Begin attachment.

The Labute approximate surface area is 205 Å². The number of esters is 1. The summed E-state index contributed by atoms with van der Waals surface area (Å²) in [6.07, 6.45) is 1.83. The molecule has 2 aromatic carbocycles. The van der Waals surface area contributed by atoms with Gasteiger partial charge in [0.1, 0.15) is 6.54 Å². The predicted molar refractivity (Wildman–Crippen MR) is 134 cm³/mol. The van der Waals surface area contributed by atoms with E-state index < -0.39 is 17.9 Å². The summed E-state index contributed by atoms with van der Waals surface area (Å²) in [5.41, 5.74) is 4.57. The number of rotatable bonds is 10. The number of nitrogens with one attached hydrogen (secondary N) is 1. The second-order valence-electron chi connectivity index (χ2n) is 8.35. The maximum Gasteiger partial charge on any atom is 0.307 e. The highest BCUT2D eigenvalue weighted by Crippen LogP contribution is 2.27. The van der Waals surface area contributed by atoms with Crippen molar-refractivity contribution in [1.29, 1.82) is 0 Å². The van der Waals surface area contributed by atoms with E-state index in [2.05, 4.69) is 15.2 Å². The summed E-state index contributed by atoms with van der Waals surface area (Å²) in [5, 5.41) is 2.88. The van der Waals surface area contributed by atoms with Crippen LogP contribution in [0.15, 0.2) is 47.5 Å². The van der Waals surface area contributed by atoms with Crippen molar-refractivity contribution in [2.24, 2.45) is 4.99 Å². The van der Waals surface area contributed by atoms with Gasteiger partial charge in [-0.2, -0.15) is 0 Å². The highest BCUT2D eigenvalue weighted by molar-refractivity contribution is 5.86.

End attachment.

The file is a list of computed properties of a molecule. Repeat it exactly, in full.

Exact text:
The Labute approximate surface area is 205 Å². The number of esters is 1. The summed E-state index contributed by atoms with van der Waals surface area (Å²) in [6.07, 6.45) is 1.83. The molecule has 2 aromatic carbocycles. The van der Waals surface area contributed by atoms with Gasteiger partial charge in [0.1, 0.15) is 6.54 Å². The predicted molar refractivity (Wildman–Crippen MR) is 134 cm³/mol. The van der Waals surface area contributed by atoms with E-state index < -0.39 is 17.9 Å². The summed E-state index contributed by atoms with van der Waals surface area (Å²) in [5.41, 5.74) is 4.57. The number of rotatable bonds is 10. The number of nitrogens with one attached hydrogen (secondary N) is 1. The second-order valence-electron chi connectivity index (χ2n) is 8.35. The maximum Gasteiger partial charge on any atom is 0.307 e. The highest BCUT2D eigenvalue weighted by Crippen LogP contribution is 2.27. The van der Waals surface area contributed by atoms with Crippen molar-refractivity contribution in [1.29, 1.82) is 0 Å². The van der Waals surface area contributed by atoms with E-state index in [2.05, 4.69) is 15.2 Å². The summed E-state index contributed by atoms with van der Waals surface area (Å²) in [5, 5.41) is 2.88. The van der Waals surface area contributed by atoms with Crippen LogP contribution in [0.15, 0.2) is 47.5 Å². The van der Waals surface area contributed by atoms with Crippen molar-refractivity contribution in [2.24, 2.45) is 4.99 Å². The van der Waals surface area contributed by atoms with Gasteiger partial charge in [-0.2, -0.15) is 0 Å². The highest BCUT2D eigenvalue weighted by molar-refractivity contribution is 5.86.